Why does my dentist want to take X-rays?
Radiographs/x-rays are a valuable diagnostic tool when seeing a dentist to check your current oral condition. There are several types of x-rays used in a dental setting the most common of which include:
Taking routine x-rays (every two years) allows the practitioner to check areas that are not otherwise visually accessible. This x-ray shows the crowns of both the upper and lower teeth but does not extend down to the root tips of either.
This may benefit the patient in several ways:
- They highlight areas that need attention or more focused cleaning such as demineralisation of the enamel between the teeth. By pointing out areas such as this a practitioner aims to prevent any progression of disease in these areas. This allows practitioners to watch suspicious areas rather than immediately filling small areas of demineralisation on teeth that may otherwise be controlled with good oral hygiene.
- Series of bitewings provide a timeline of disease, changes are watched and tracked over time if there were a sudden change in an otherwise stable mouth a time frame of the disease progression can aid in narrowing down the cause or change in lifestyle that has affected the patient. This allows the practitioner to ask more targeted questions and give more practical and personalised advice relating to a patient’s oral health.
- Prevent larger fillings or more major works from being necessary; in some areas of the mouth or due to the structure of some people’s enamel, decay will not be apparent until it has become quite severe. Having x-rays allow the dentist to advise on decay when it is in it’s early stages hopefully before more major work is necessary.
These radiographs usually include a device or a plate with a wing/tab on which to bite onto once placed on the inside of the teeth. These single image dental x-rays are very low exposure, 2x images are approximately less than 0.0025mSv of radiation which is equivalent to less than half a day of natural background radiation.
In a stable mouth, bitewings can be taken every two years but for patients with high decay or rapid changes dentists may advise that yearly bitewings would be beneficial.
This is another in chair dental x-ray however it will target a specific tooth showing clinicians the tooth from the tip of the crown to the very apex of the root of the tooth.
The benefit of having a periapical before treatment is that:
- The practitioner is able to support a diagnosis with radiographic evidence. Some conditions such as a root fracture, a dental abscess or internal resorption are not necessarily able to be seen by visually inspecting the mouth and do require a periapical x-ray to properly diagnose these conditions.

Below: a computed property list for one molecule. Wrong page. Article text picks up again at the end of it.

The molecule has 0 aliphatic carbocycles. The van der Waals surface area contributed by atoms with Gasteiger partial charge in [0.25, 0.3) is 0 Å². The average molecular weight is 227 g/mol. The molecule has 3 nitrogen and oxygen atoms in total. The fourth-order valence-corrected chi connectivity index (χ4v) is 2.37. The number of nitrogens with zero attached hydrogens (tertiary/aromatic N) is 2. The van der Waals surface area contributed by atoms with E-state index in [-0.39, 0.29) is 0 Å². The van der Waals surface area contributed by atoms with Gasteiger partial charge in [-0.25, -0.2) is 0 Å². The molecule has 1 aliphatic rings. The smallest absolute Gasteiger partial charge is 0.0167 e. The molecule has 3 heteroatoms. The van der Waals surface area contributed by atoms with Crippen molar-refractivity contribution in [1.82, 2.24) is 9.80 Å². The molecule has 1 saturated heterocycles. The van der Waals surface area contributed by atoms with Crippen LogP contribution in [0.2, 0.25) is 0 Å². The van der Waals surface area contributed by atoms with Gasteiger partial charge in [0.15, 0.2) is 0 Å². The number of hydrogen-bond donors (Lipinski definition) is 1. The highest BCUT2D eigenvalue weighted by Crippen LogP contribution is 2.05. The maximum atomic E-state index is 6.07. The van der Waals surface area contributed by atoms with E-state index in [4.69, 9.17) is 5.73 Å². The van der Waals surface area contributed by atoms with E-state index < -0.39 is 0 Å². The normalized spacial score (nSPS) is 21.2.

- Shows root formation and attachment to bone. Everyone is individual and there are some people that have roots that are shaped differently to others or some teeth that may fuse to the bone. Before treatment it is important for practitioners to know these details before commencing with some procedures that may be affected by this.
- To check the quality of treatment. Dentists may take a periapical during or after invasive treatment such as a filling or root treatment to be sure that the quality of the work is high and provides the best treatment possible for the patient.
These radiographs are not taken routinely and are generally requested when a patient or practitioner has a concern regarding a particular tooth. They are the same low dose radiation exposure as a single bitewing x-ray.
OPG or Panoramic
This 2-dimensional dental x-ray shows the full mouth including all the teeth the jaw and the palate giving a good overview of the general health of the mouth. An approximate
These x-rays can track many things and can benefit a patient by:
- Showing eruption patterns in children/adolescents with mixed dentition or for checking the eruption of the third molar (wisdom teeth).
- Give an overview of the periodontium (bone that surrounds the teeth). Using these x-rays clinicians can check for any periodontal disease that affects the bone before damage has become too severe.
- Check for fractures in the underlying structures of the jaw or palate.
- An OPG will quite often be used to assess for the adequacy of the bone before referring for a more detailed x-ray when looking at implants.
Clinicians are more discerning when referring for OPG/panoramic x-rays as their radiation exposure is higher than a single x-ray at approximately 0.014mSv which is equivalent to less than 3 days’ worth of natural background radiation exposure.
Other x-rays may include:
- A Lat Ceph – to check the profile view of the teeth and bone structure, usually used when referring for orthodontic treatment.
- A CBCT (Cone beam CT) – to check for the viability of implants or for information that cannot be obtained from single two-dimensional images such as root resorption or precise positioning of teeth.
- TMJ x-rays – check the jaw joint for any abnormalities in the case of pain, severe clicking or crunching of the joint.